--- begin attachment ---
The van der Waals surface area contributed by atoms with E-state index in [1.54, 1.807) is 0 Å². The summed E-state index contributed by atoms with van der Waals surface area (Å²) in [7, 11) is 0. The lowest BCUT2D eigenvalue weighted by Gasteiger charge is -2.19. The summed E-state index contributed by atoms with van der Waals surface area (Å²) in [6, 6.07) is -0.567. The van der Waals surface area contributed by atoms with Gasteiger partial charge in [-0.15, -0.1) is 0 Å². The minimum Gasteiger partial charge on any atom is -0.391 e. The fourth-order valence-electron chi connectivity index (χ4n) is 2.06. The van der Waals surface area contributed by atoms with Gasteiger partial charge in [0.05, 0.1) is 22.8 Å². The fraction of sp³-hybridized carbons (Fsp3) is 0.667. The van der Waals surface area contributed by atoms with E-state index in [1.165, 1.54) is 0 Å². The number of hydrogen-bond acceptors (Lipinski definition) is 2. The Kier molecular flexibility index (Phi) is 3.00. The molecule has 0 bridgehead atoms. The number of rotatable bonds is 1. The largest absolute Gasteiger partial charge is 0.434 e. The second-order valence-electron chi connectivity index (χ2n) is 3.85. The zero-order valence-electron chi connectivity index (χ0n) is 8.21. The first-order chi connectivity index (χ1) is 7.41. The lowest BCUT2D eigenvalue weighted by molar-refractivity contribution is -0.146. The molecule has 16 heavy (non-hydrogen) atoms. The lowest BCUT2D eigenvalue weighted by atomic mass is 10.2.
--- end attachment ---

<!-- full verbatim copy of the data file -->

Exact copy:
The van der Waals surface area contributed by atoms with E-state index in [1.54, 1.807) is 0 Å². The summed E-state index contributed by atoms with van der Waals surface area (Å²) in [7, 11) is 0. The lowest BCUT2D eigenvalue weighted by Gasteiger charge is -2.19. The summed E-state index contributed by atoms with van der Waals surface area (Å²) in [6, 6.07) is -0.567. The van der Waals surface area contributed by atoms with Gasteiger partial charge in [-0.15, -0.1) is 0 Å². The minimum Gasteiger partial charge on any atom is -0.391 e. The fourth-order valence-electron chi connectivity index (χ4n) is 2.06. The van der Waals surface area contributed by atoms with Gasteiger partial charge in [0.05, 0.1) is 22.8 Å². The fraction of sp³-hybridized carbons (Fsp3) is 0.667. The van der Waals surface area contributed by atoms with E-state index in [1.165, 1.54) is 0 Å². The number of hydrogen-bond acceptors (Lipinski definition) is 2. The Kier molecular flexibility index (Phi) is 3.00. The molecule has 0 bridgehead atoms. The number of rotatable bonds is 1. The largest absolute Gasteiger partial charge is 0.434 e. The second-order valence-electron chi connectivity index (χ2n) is 3.85. The zero-order valence-electron chi connectivity index (χ0n) is 8.21. The first-order chi connectivity index (χ1) is 7.41. The lowest BCUT2D eigenvalue weighted by molar-refractivity contribution is -0.146. The molecule has 16 heavy (non-hydrogen) atoms. The lowest BCUT2D eigenvalue weighted by atomic mass is 10.2.